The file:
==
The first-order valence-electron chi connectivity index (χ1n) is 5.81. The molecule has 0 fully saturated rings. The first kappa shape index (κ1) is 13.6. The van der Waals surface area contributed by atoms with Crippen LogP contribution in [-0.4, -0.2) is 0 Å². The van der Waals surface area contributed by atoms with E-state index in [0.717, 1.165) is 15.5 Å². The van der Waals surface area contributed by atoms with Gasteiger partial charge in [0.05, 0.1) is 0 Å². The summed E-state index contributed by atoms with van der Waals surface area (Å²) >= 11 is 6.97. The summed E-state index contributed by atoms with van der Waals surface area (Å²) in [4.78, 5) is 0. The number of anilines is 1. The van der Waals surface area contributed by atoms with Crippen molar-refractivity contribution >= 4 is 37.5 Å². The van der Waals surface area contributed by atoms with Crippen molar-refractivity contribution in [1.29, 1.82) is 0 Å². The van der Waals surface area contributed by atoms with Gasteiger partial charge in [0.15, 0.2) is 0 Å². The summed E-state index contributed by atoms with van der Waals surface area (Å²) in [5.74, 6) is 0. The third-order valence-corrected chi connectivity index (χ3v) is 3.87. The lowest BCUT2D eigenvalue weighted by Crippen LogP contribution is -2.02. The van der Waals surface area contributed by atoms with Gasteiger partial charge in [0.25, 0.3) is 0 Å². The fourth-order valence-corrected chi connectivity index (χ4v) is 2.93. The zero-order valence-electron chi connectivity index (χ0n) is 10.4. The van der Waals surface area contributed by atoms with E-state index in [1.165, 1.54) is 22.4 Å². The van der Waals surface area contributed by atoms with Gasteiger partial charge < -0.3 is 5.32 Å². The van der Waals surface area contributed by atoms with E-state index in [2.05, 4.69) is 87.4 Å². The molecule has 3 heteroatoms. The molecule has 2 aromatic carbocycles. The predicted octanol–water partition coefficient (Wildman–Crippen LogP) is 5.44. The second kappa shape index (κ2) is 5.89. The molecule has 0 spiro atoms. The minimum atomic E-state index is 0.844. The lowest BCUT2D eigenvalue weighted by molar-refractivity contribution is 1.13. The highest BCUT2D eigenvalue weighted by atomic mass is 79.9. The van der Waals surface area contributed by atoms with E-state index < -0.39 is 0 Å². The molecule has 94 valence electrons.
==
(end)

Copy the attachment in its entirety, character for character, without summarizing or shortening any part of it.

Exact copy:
The first-order valence-electron chi connectivity index (χ1n) is 5.81. The molecule has 0 fully saturated rings. The first kappa shape index (κ1) is 13.6. The van der Waals surface area contributed by atoms with Crippen LogP contribution in [-0.4, -0.2) is 0 Å². The van der Waals surface area contributed by atoms with E-state index in [0.717, 1.165) is 15.5 Å². The van der Waals surface area contributed by atoms with Gasteiger partial charge in [0.05, 0.1) is 0 Å². The summed E-state index contributed by atoms with van der Waals surface area (Å²) >= 11 is 6.97. The summed E-state index contributed by atoms with van der Waals surface area (Å²) in [4.78, 5) is 0. The number of anilines is 1. The van der Waals surface area contributed by atoms with Crippen molar-refractivity contribution >= 4 is 37.5 Å². The van der Waals surface area contributed by atoms with Crippen molar-refractivity contribution in [1.29, 1.82) is 0 Å². The van der Waals surface area contributed by atoms with Gasteiger partial charge in [0.15, 0.2) is 0 Å². The summed E-state index contributed by atoms with van der Waals surface area (Å²) in [5.74, 6) is 0. The third-order valence-corrected chi connectivity index (χ3v) is 3.87. The lowest BCUT2D eigenvalue weighted by Crippen LogP contribution is -2.02. The van der Waals surface area contributed by atoms with Gasteiger partial charge in [0.25, 0.3) is 0 Å². The fourth-order valence-corrected chi connectivity index (χ4v) is 2.93. The zero-order valence-electron chi connectivity index (χ0n) is 10.4. The van der Waals surface area contributed by atoms with E-state index in [1.165, 1.54) is 22.4 Å². The van der Waals surface area contributed by atoms with Gasteiger partial charge < -0.3 is 5.32 Å². The van der Waals surface area contributed by atoms with E-state index in [2.05, 4.69) is 87.4 Å². The molecule has 3 heteroatoms. The molecule has 2 aromatic carbocycles. The predicted octanol–water partition coefficient (Wildman–Crippen LogP) is 5.44. The second kappa shape index (κ2) is 5.89. The molecule has 0 spiro atoms. The minimum atomic E-state index is 0.844. The lowest BCUT2D eigenvalue weighted by molar-refractivity contribution is 1.13. The highest BCUT2D eigenvalue weighted by atomic mass is 79.9. The van der Waals surface area contributed by atoms with E-state index < -0.39 is 0 Å². The molecule has 94 valence electrons.